In a classroom inside the new Workforce Center of Excellence on the city's Southwest Side the students are using virtual techniques to learn more efficiently.
Lincoln Electric’s Steve Hoenes guides the students through prompts on the screen and makes sure the helmet is fitted correctly. Before long, they are welding virtually and a score is produced seconds after a student finishes.
"The difference with the virtual system is we can do 20 to 30 samples in an hour or two hour period, where in a real-life environment they're lucky to do four or five a day," said Hoenes.
Lincoln Electric’s machine was born out of the military’s need to quickly teach students to weld. Hoenes said that on average, students will learn to weld 35 percent faster than using older methods.
This class is just one of many that will take place at the new Workforce Center of Excellence. The Alamo Colleges will run a variety of programs, from the Just in Time manufacturing training that links students directly to employment, to an academy for high school students to earn college credit; there is even an Eagle Ford Shale boot camp.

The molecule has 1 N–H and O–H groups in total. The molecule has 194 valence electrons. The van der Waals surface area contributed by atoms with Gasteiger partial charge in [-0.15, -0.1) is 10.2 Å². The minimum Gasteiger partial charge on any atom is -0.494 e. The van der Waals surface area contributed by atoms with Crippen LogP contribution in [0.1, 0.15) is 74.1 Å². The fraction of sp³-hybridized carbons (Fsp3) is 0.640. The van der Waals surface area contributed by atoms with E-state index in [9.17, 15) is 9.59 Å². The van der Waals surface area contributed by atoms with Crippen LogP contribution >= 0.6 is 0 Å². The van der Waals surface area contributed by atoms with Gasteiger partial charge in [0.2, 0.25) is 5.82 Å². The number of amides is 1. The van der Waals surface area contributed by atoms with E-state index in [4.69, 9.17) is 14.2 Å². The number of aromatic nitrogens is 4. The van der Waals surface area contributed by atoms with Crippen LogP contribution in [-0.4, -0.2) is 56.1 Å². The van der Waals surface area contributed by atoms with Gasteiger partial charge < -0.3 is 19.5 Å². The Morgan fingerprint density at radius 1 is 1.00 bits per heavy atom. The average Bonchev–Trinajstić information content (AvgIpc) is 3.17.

"We've been piloting parts of it, we've been developing the infrastructure for it, and developing the partnerships in the community that are needed to make this model work and all the pieces are in place,” said Federico Zaragoza, vice chancellor of economic and workforce development at the Alamo Colleges.
Zaragoza said the next step is launching additional programs, with an aerospace program beginning in March.
Port San Antonio is a partner with the Alamo Colleges; Port leaders donated nearly 30 acres of land near the East Kelly Railyard, and the building near General Hudnell and Quintana Road where the center is located.
The programs are giving a variety of people – from teens to people in their 50’s – an optimistic view of the future, where technical training has taken on a very modern approach.